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Population Genetics, Linguistics, and Culture History in the Southwest Pacific$
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Jonathan S. Friedlaender

Print publication date: 2007

Print ISBN-13: 9780195300307

Published to Oxford Scholarship Online: September 2007

DOI: 10.1093/acprof:oso/9780195300307.001.0001

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Island Melanesian Pasts: A View from Archeology

Island Melanesian Pasts: A View from Archeology

Chapter:
(p.10) 2 Island Melanesian Pasts: A View from Archeology
Source:
Population Genetics, Linguistics, and Culture History in the Southwest Pacific
Author(s):

Glenn R. Summerhayes

Publisher:
Oxford University Press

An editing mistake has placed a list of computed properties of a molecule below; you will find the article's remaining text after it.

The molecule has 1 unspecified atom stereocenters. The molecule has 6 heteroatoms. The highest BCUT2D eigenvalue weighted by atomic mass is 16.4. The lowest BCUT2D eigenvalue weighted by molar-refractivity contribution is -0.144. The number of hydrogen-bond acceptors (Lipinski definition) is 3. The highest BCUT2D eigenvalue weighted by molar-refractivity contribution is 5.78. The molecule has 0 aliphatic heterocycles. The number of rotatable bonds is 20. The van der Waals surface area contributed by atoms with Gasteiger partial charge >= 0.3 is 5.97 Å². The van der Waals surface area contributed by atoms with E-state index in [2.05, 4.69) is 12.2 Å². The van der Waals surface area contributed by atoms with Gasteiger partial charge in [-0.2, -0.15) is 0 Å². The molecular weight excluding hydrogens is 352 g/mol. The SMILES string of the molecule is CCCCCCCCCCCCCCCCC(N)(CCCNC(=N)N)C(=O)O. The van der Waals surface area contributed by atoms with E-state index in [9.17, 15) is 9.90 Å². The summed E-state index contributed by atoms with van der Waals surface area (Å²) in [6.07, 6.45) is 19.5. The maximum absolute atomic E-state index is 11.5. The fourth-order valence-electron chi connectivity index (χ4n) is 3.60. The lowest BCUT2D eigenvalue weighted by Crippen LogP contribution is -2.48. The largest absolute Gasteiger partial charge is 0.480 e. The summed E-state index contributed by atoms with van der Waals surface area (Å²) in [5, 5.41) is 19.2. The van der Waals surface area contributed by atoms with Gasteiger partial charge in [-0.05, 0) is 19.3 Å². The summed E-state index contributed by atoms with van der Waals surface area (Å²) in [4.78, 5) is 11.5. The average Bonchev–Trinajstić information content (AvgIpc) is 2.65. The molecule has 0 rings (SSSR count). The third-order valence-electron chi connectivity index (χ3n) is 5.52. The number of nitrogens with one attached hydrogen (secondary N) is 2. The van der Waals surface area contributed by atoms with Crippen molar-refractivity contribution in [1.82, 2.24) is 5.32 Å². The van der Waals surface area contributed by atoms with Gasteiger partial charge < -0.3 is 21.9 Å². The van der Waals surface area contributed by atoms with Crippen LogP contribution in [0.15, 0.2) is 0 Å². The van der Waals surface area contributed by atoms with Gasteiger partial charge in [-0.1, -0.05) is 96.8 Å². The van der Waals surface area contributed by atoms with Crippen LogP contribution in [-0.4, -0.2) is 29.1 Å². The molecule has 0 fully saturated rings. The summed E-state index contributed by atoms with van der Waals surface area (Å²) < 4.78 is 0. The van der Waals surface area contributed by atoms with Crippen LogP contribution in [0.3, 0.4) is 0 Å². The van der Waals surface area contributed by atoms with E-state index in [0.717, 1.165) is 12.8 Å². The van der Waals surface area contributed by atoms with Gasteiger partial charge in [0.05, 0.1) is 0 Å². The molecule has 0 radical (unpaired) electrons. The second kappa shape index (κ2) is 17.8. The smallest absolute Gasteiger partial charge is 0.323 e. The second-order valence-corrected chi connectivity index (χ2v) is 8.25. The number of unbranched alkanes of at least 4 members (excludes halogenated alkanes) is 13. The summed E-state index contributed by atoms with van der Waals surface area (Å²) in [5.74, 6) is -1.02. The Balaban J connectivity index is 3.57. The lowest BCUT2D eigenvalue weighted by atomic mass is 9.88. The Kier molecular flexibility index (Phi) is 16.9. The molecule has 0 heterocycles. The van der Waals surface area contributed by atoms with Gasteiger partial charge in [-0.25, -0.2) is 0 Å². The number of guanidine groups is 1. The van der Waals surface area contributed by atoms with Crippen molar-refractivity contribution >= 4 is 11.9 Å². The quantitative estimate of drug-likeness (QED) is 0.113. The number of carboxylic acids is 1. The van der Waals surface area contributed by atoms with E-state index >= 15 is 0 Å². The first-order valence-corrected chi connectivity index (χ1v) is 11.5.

DOI:10.1093/acprof:oso/9780195300307.003.0002

This chapter identifies incipient trading networks and spheres of influence across the region, dating well back into the Upper Pleistocene. Over the more recent period, including the entire Holocene, there is considerable evidence for intensification of these networks and influences. From this perspective, the Lapita expansion beginning just over 3,000 years ago, while still something quite new and transforming, clearly builds on many developing local themes and represented only the latest (and most important) influence from Sunda, beyond the Wallace Line. The chapter is an argument against earlier simplistic notions of a two-stage settlement history that envisioned an initial settlement by a homogenous population perhaps 40,000 years ago that persisted in isolation until an intrusion by a distinctive Southeast Asian/Taiwanese population with a completely distinctive cultural complex (the Lapita phenomenon). This theme of developing complexity and interaction is carried through to the following chapters on population genetics and linguistics.

Keywords:   Upper Pleistocene, two-stage settlment history, networks, Lapita, interaction spheres

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